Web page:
I, Tonya (Gillespe; 2017)

The purpose of a biopic, next to entertainment, is to show the audience how the writer and director of the film view a particular person and their story or place in history.  Normally, the view is positive, though some of the best biopics focus on some of history’s more nefarious individuals, and often the film’s creators try to be as objective and realistic as possible, but when Steven Rogers was interviewing the main figures involved in Tonya Harding’s career and found that none of them were telling the same story, he found his hook that would make the Tonya Harding biopic I, Tonya unique.  These interviews would actually be staged inside the film (with the actors playing the characters acting out the interview, not the actual interview subjects) and as the story plays out Tonya Harding (Margot Robbie), Jeff Gillooly (Sebastian Stan), and Tonya’s mother LaVona Golden (Allison Janney) would break the fourth wall and let the audience know exactly what they think of the particular interpretation of the scene they are currently partaking in as if they were still in mid-interview.  Every character, while they were a part of the story, has their own version of it.  In I, Tonya truth is subjective.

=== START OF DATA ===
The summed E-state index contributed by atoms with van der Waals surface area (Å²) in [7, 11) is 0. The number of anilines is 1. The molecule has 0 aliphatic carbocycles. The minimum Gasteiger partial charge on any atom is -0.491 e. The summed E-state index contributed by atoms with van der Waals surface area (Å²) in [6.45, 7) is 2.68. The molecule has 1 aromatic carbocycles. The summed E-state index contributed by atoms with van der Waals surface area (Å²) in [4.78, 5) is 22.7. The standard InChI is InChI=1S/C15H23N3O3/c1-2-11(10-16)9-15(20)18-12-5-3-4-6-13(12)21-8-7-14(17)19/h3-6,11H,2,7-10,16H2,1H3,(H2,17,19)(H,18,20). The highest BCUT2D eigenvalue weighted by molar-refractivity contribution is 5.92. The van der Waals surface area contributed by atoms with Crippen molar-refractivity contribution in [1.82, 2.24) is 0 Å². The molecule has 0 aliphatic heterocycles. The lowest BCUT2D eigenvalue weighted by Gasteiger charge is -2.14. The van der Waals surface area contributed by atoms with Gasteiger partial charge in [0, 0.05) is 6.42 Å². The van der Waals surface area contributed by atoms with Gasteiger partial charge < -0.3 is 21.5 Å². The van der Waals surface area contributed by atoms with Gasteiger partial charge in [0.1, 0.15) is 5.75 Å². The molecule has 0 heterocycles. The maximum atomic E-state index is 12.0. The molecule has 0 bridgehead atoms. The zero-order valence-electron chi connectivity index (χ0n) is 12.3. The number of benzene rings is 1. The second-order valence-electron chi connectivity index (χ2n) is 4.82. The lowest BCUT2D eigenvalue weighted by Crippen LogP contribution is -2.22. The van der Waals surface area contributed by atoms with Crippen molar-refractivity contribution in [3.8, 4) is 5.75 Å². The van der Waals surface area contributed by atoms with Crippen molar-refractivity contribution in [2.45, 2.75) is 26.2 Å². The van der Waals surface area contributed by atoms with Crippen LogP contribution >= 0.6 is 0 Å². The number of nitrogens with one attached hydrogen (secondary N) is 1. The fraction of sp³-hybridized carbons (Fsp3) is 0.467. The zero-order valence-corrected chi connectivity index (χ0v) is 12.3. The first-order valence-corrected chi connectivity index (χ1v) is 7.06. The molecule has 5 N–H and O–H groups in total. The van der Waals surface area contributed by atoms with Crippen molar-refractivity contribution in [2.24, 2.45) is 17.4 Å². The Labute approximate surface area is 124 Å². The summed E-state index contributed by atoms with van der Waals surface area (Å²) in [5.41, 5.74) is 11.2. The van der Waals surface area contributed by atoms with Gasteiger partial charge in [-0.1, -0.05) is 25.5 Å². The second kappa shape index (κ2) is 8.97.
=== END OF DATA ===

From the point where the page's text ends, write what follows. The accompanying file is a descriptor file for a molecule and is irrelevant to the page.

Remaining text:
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That subjectivity is the focal point of the writing in I, Tonya, and makes for an exceptional take on the biopic.  While fourth wall breaking and self-awareness in film is hardly new, in fact, it’s becoming something of an overused trope, the fact that the story of I, Tonya is not only true but also one most of the people seeing the film witnessed via television news at the time of the events brings a new life to the tropes which keep them from being overly cutesy.  It also means that the film ends up taking on a tone which is as much comedy as drama and this is important to the themes of the film, as well.  As Harding herself says at one point in the film first she was loved by everyone, then hated, then she became a punchline.  I, Tonya uses the world’s perception of her masterfully by alternately playing to those perceptions then subverting them, using the punchline perception of her and her companions to get us to laugh, then using the love and hate perceptions to peel back the curtain and show us just what it is we’re laughing at.  It’s a masterfully written film which uses subjective truths to allow for a story which is comic and tragic, inspirational and incriminating, beautiful and repugnant all at the same time without ever feeling inconsistent nor without ever breaking stride.